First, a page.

The NFL and its television presenters do a disservice to the players. They render them as avatars, not people. If you really want to honor the Buffalo Bills’ Damar Hamlin, watch the NFL playoffs with new eyes and yet with some old high school physics lessons in mind. Peel away all the muscle-bound cartoonized graphics that have overlaid the game and see the human bodies in motion. Better yet, try to feel the forces exerted on them.
Fox’s telecast-opening action figure, Cleatus the Robot, and the other mega-vision scoreboard graphics that litter screens are audience-inuring. What’s more, they render it difficult for NFL players to get real economic justice for their work. The padded figures on the field have been so commodified and exaggerated all out of shape that the viewer is desensitized to what they experience on even the most ordinary, innocuous play. Which is what Hamlin’s tackle of Cincinnati Bengals wide receiver Tee Higgins was: a rank-and-file occurrence. The heart attack that sent him into critical condition was a one-in-a-million fluke, cause still unknown, and his recovery is a miracle to be grateful for on our knees. But the play was basic.
It's time for a refresher course in basic Newtonian physics. When you properly understand the kinematics NFL players experience, you can’t ever again think they’re overpaid.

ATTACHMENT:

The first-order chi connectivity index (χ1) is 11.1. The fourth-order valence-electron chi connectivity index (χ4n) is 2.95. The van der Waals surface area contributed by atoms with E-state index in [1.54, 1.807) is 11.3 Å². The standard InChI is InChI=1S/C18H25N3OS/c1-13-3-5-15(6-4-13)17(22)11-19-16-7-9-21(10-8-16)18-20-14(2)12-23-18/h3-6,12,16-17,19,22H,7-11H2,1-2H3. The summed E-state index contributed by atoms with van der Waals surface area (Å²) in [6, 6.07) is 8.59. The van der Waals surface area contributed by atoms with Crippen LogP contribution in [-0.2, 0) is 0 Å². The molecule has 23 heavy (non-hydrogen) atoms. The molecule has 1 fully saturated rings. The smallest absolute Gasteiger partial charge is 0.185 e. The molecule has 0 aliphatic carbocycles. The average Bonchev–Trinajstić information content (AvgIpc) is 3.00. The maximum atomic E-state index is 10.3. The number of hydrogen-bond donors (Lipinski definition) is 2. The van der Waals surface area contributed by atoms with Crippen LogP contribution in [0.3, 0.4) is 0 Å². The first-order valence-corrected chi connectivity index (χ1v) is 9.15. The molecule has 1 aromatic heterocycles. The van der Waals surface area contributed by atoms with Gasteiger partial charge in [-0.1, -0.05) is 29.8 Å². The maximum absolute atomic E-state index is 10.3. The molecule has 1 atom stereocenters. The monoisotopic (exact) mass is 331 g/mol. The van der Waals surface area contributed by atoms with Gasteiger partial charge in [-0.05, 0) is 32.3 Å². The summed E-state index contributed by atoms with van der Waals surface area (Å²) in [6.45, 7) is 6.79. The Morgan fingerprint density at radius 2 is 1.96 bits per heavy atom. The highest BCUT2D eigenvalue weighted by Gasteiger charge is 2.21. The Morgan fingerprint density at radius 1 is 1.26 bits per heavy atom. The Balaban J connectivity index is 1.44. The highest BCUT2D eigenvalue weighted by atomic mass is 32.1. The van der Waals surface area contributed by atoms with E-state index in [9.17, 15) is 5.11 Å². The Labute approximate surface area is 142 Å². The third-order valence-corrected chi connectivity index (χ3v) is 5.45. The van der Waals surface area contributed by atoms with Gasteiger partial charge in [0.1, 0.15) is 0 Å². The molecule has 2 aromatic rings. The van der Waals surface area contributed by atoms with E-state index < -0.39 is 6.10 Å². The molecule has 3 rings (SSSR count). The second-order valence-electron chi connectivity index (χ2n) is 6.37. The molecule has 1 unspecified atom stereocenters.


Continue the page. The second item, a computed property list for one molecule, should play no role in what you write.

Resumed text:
You want to feel what NFL players do on an average play? Run full speed into a wall mirror.
And while you’re lying on your back trying to regain your senses, consider the following math problem: Two large NFL players, who cover 40 yards in less than 4.5 seconds, collide, causing each to decelerate to zero. Roughly how much force do they — their skin, their bones and their organs — endure on just a single such play?
To do the calculations, I reached out to Tim Gay, a renowned physicist at the University of Nebraska who wrote an indispensable book, “The Physics of Football,” in which he describes these “mirror collisions” with a clarity and plain-spokenness that makes the math accessible. Gay went to prep school with Bill Belichick at Phillips Academy Andover, where he managed the football team, and he went on to play on the offensive line while getting his degree in physics at Cal Tech. When he’s not studying polarized electron scatterings and “chiral and dichroic effects,” he likes to pencil out the Newtonian principles of football, and he spent years puzzling over the beautiful parabolic flight of a long spiral pass, publishing a paper on it in 2021.
As Gay explains, when two players of roughly similar size and speed collide, their weights and momentum don’t really tell the full story. What matters as much is the catastrophically short duration of time in which they go from high acceleration to zero. It’s as much about the stopping as the running.
Gay keeps the numbers basic for the sake of clarity. Let’s say a running back or wide receiver weighs around 220 pounds, and so does a defender. It’s a sound middling number. The Bengals’ Higgins weighs in at about 220 pounds, while a running back such as Saquon Barkley of the New York Giants is about 230. Among defenders, Hamlin is 200 pounds, while a linebacker such as Lavonte David of Tampa Bay checks in at about 230. All of them run somewhere in the range of 20 to 21 mph.